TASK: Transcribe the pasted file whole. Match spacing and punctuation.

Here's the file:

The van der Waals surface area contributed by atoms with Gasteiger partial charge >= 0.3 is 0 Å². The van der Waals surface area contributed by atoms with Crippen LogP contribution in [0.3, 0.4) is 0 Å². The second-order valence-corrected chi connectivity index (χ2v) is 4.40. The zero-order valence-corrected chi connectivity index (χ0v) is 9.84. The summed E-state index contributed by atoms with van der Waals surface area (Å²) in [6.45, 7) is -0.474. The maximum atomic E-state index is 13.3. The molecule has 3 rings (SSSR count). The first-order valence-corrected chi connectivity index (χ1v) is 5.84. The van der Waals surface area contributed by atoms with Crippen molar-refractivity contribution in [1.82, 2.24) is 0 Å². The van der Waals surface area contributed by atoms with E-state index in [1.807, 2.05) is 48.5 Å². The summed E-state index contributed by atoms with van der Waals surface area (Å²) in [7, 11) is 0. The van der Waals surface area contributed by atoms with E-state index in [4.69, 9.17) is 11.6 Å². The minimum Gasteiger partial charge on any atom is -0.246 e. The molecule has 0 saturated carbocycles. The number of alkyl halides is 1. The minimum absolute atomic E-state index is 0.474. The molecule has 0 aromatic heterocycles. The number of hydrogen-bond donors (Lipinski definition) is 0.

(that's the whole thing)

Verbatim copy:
The van der Waals surface area contributed by atoms with Gasteiger partial charge >= 0.3 is 0 Å². The van der Waals surface area contributed by atoms with Crippen LogP contribution in [0.3, 0.4) is 0 Å². The second-order valence-corrected chi connectivity index (χ2v) is 4.40. The zero-order valence-corrected chi connectivity index (χ0v) is 9.84. The summed E-state index contributed by atoms with van der Waals surface area (Å²) in [6.45, 7) is -0.474. The maximum atomic E-state index is 13.3. The molecule has 3 rings (SSSR count). The first-order valence-corrected chi connectivity index (χ1v) is 5.84. The van der Waals surface area contributed by atoms with Crippen molar-refractivity contribution in [1.82, 2.24) is 0 Å². The van der Waals surface area contributed by atoms with E-state index in [1.807, 2.05) is 48.5 Å². The summed E-state index contributed by atoms with van der Waals surface area (Å²) in [7, 11) is 0. The van der Waals surface area contributed by atoms with E-state index in [4.69, 9.17) is 11.6 Å². The minimum Gasteiger partial charge on any atom is -0.246 e. The molecule has 0 saturated carbocycles. The number of alkyl halides is 1. The minimum absolute atomic E-state index is 0.474. The molecule has 0 aromatic heterocycles. The number of hydrogen-bond donors (Lipinski definition) is 0.